• Understand the exact nature of construction site risks and how to manage them
  • Communicate information effectively
  • Consult and engage with workers about the risks

In addition to this, detailed HSE guidance is available about how to run a construction site at every stage of its development. It concentrates on safety topics, in particular construction sites and ways to assess and eliminate areas of potential risk.

Health and Safety Statistics

According to HSE statistics, during the period 2018/19-2020/21 there were an estimated 74,000 work-related ill health cases in the construction industry (new or long-standing). Over half (54%) of which were musculoskeletal disorders. There were 39 fatal injuries to construction site workers and 4 to members of the public in 2020/21.

What Injuries Could A Building Site Accident Cause?

If your employer fails to adhere to their duty of care, you could be injured in an accident at a construction site. In this instance, you may be eligible to make a personal injury claim.

Some examples of how you could become injured whilst working at a construction site include:

  • You could suffer a broken bone if you were to fall from a height from poorly constructed scaffolding.
  • If an object were to fall on you from a height, you could suffer a head injury. To help reduce this risk, your employer should provide you with appropriate personal protective equipment (PPE), such as a hard hat.
  • A foot injury could also occur from a lack of PPE. For example, if your employer failed to provide you with the appropriate protective footwear, such as steel toe-capped boots.
  • Slips, trips and falls on the same level could cause a back injury. Your employer should ensure that walkways are kept free of clutter, such as trailing wires.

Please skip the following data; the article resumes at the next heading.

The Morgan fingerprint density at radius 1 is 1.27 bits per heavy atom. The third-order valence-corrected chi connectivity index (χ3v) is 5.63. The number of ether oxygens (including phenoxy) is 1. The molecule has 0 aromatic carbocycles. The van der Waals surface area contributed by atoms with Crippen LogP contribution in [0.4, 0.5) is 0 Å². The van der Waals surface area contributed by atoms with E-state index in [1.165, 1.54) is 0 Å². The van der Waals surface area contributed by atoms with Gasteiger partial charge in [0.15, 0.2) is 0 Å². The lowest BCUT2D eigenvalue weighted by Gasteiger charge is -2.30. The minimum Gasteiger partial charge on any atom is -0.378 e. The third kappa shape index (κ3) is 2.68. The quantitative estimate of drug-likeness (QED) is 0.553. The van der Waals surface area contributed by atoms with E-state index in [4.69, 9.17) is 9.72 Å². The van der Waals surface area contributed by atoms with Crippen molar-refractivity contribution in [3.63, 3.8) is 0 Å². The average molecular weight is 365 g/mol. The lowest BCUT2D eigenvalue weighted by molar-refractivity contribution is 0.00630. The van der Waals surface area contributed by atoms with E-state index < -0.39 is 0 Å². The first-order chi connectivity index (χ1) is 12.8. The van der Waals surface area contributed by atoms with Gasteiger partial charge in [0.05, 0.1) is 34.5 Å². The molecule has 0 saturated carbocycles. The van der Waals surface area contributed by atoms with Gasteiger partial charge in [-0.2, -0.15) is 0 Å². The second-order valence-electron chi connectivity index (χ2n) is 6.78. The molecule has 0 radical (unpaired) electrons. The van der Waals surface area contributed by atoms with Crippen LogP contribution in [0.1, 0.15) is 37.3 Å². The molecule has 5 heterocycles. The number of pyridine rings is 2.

Contact our advisors today if you have any questions about making a personal injury claim for a construction site accident or how a lawyer from our panel could help you with your case.

Who Is Liable For Construction Site Accidents?

The Health and Safety At Work etc Act 1974 defines UK employers’ responsibilities to their employees and contractors. Any accident that directly causes injury because of their failure to apply this law could make them liable to pay compensation.

As a self-employed contractor, you could receive the same protection whilst working on-site where you may be considered an ’employee’.

As a member of the public injured on a building site the Occupiers Liability Act, 1957 is the appropriate legislation to refer to. At Public Interest Lawyers we can help you with your construction site accident claim if injured as a member of the public.

What Evidence Could Support Your Claim?

It’s important that you gather evidence ahead of making a claim. This is something a solicitor from our panel could help you with, should you choose to hire one.

Different types of evidence you might consider collecting include:

  • CCTV footage of the accident happening
  • The contact details of any witnesses so a statement can be taken
  • Copies of reports made in the workplace accident book
  • Medical reports

Though it’s not required in order to make a claim, we would recommend you hire a solicitor to help you. Personal injury solicitors that are experienced in construction site accident claims will know every step of the claims process and could help you prepare your case.

Speak to an advisor today for free legal advice.

Building Site Accident – How Long Do I Have To Claim?

If you were injured in a building site accident due to the negligence of a party that owed you a duty of care, you might wonder how long you have to make a construction claim. Usually, the time limit is three years from your accident, or three years after you became aware that your accident was caused by the negligence of your employer or the occupier of the building site.

However, there can be exceptions to this rule, such as in the cases of minors being injured, or those with limited mental capacity.